Prison ministry is no walk in the park though. I've had to deal with prisoners who think they're prophets or God. I frequently dwell on the burden that some prisoners will come to faith and then lose it shortly after. You see prisoners make strides in their walk with Jesus, and then suddenly temptation takes them back to being the person they were before. It's in these moments that I have to remind myself that faith is a journey, and that each one of these prisoners may simply not be ready to commit to Jesus yet.

Over the past few months the lockdown has been particularly hard for prisoners. Whereas they used to be able to get out of their cells, socialise, or work, they have had to be in their cells for 23 hours a day. That takes a toll on one's mental wellbeing. For many prisoners, their life has been on hold as probation workers have not been at work, meaning those eligible for parole have had a difficult time. Visits from families were also cancelled for some months, meaning they have lost out on those precious moments to see their loved ones. Hardest of all I think has been the prisoners who have had family members die since March, since they simply have not been able to go to the funerals of their own family members. Prison is already a difficult place for someone to survive in, without the added difficulty of the coronavirus making life harder for them.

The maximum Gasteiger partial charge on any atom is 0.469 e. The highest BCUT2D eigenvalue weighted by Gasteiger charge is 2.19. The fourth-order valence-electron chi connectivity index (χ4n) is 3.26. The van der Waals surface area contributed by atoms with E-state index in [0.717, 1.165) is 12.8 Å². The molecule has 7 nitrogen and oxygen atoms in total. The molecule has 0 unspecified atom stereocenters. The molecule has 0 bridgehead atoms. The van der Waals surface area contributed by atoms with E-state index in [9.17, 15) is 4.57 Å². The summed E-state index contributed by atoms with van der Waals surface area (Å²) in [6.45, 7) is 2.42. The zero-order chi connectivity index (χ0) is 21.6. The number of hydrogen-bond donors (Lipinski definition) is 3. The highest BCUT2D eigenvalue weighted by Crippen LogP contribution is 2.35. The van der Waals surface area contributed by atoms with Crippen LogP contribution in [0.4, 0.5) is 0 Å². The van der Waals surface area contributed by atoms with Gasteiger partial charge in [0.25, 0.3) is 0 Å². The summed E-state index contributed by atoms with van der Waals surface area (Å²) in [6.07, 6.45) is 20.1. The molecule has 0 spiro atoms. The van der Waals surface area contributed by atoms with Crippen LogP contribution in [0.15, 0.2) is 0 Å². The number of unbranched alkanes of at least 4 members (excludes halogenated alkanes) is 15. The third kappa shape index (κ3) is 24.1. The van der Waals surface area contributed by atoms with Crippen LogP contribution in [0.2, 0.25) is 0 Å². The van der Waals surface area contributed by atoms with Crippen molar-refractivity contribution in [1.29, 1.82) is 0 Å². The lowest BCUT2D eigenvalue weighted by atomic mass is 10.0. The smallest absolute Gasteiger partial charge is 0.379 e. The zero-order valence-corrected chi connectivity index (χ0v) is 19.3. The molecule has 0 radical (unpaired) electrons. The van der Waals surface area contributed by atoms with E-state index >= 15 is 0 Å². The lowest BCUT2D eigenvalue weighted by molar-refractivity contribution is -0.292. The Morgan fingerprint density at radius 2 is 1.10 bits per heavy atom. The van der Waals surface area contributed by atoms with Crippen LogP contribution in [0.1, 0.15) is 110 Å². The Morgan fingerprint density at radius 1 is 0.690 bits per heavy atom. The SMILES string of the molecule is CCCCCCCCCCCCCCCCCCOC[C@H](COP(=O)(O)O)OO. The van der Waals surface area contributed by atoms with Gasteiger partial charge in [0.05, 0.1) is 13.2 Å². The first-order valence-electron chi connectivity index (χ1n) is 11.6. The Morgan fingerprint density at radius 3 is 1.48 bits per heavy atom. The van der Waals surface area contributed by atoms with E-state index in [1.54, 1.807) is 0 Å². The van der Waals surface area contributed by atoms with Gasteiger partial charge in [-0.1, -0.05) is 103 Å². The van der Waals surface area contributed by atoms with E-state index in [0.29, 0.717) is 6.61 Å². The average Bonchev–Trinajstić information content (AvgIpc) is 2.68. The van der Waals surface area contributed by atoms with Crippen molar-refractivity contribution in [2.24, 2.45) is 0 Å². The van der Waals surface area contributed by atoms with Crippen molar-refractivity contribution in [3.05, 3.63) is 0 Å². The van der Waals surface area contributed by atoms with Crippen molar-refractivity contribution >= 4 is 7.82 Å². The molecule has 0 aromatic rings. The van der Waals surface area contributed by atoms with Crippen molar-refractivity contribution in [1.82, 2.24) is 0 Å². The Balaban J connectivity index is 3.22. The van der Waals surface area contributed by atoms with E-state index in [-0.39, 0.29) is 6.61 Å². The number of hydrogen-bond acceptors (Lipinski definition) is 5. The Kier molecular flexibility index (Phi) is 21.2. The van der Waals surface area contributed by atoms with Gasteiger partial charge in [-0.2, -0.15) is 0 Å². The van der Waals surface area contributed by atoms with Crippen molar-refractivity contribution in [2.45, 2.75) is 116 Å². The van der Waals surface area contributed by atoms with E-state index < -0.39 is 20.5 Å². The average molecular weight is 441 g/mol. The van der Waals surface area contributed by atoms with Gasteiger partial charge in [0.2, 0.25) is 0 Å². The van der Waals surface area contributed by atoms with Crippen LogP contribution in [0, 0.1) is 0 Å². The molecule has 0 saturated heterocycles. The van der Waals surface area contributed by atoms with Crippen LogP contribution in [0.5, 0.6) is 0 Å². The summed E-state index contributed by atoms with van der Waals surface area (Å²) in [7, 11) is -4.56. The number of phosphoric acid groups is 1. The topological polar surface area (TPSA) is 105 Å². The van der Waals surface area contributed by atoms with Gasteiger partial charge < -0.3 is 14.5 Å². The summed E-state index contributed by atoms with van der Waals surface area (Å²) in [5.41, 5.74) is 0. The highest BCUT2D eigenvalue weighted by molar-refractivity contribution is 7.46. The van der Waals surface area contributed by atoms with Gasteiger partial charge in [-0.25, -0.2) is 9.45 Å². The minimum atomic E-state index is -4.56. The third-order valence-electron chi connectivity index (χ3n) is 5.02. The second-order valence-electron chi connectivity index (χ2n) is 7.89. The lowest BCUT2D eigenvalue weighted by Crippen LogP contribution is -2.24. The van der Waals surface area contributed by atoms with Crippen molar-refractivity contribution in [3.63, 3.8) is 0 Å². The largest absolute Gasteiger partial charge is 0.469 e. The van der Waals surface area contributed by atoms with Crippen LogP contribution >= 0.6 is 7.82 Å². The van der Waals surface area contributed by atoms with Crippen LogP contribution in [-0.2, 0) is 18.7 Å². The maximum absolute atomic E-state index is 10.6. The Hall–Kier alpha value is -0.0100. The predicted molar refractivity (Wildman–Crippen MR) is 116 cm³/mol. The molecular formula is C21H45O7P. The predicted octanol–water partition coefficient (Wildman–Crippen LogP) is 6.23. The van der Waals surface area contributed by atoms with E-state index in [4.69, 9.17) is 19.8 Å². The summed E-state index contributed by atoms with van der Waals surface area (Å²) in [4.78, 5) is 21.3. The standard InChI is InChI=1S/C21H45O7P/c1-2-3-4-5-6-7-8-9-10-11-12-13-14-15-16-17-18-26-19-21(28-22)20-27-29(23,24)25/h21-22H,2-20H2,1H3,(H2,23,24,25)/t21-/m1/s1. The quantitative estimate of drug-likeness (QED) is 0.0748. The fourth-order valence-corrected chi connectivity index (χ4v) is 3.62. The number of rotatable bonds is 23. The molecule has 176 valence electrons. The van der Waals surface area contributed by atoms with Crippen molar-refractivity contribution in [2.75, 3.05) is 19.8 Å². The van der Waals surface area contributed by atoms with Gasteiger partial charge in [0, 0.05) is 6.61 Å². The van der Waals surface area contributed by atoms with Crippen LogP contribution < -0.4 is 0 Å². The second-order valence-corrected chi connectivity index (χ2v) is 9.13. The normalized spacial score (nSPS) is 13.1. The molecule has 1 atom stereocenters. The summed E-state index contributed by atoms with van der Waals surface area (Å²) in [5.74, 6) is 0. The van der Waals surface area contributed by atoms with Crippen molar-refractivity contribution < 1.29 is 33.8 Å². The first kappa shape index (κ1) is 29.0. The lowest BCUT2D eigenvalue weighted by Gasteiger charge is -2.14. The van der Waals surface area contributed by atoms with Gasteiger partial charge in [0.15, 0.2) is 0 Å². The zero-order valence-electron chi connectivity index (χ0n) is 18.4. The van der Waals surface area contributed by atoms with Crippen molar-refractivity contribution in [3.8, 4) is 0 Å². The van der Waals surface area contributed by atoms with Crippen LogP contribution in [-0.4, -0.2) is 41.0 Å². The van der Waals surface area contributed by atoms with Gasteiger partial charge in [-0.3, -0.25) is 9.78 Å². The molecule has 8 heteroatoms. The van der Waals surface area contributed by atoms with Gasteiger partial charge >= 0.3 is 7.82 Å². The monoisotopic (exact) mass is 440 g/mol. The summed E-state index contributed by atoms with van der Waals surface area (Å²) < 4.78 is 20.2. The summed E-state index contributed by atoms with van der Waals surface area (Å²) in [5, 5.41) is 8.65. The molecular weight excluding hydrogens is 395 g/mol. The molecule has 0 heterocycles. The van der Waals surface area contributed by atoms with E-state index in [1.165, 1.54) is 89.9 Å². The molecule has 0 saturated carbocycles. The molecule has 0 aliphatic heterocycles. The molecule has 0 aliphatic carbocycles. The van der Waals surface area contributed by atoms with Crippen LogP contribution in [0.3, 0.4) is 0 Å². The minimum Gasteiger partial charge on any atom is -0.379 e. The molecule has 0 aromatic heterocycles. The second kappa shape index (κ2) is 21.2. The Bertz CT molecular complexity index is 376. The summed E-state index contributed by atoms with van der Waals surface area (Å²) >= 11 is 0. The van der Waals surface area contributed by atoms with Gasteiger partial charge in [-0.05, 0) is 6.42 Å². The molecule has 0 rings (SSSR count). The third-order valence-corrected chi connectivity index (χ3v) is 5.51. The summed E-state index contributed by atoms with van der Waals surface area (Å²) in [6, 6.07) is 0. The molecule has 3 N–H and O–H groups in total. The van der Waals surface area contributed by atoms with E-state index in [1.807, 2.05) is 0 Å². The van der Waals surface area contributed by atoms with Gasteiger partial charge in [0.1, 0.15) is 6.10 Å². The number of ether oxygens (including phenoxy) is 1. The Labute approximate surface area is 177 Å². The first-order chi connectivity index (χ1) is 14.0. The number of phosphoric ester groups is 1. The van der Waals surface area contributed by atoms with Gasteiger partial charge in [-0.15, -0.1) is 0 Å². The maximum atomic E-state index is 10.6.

Lockdown has however given many prisoners the opportunity to sit and think about who God is, and what it may mean to believe in Him. At the start of the lockdown I can remember a week where I had about three different prisoners tell me that they had just become a Christian. One of them told me that in the past week he had read the whole of the New Testament which led to him converting from Islam to Christianity.

Recently, I've had a prisoner who has been seeking Jesus and writes down a big list of questions about things he reads in the Bible and Christian resources. Every time I see him he is so keen to learn as much as he can. A few months ago I also had another prisoner who had been reading a Bible and was so excited to discover Jesus for the first time. Every time I saw him and spoke to him you could see the happiness in his eyes about how he could read the Bible and pray. The lockdown has been hard for everyone, but I've very grateful for what God has been doing behind the scenes during this time.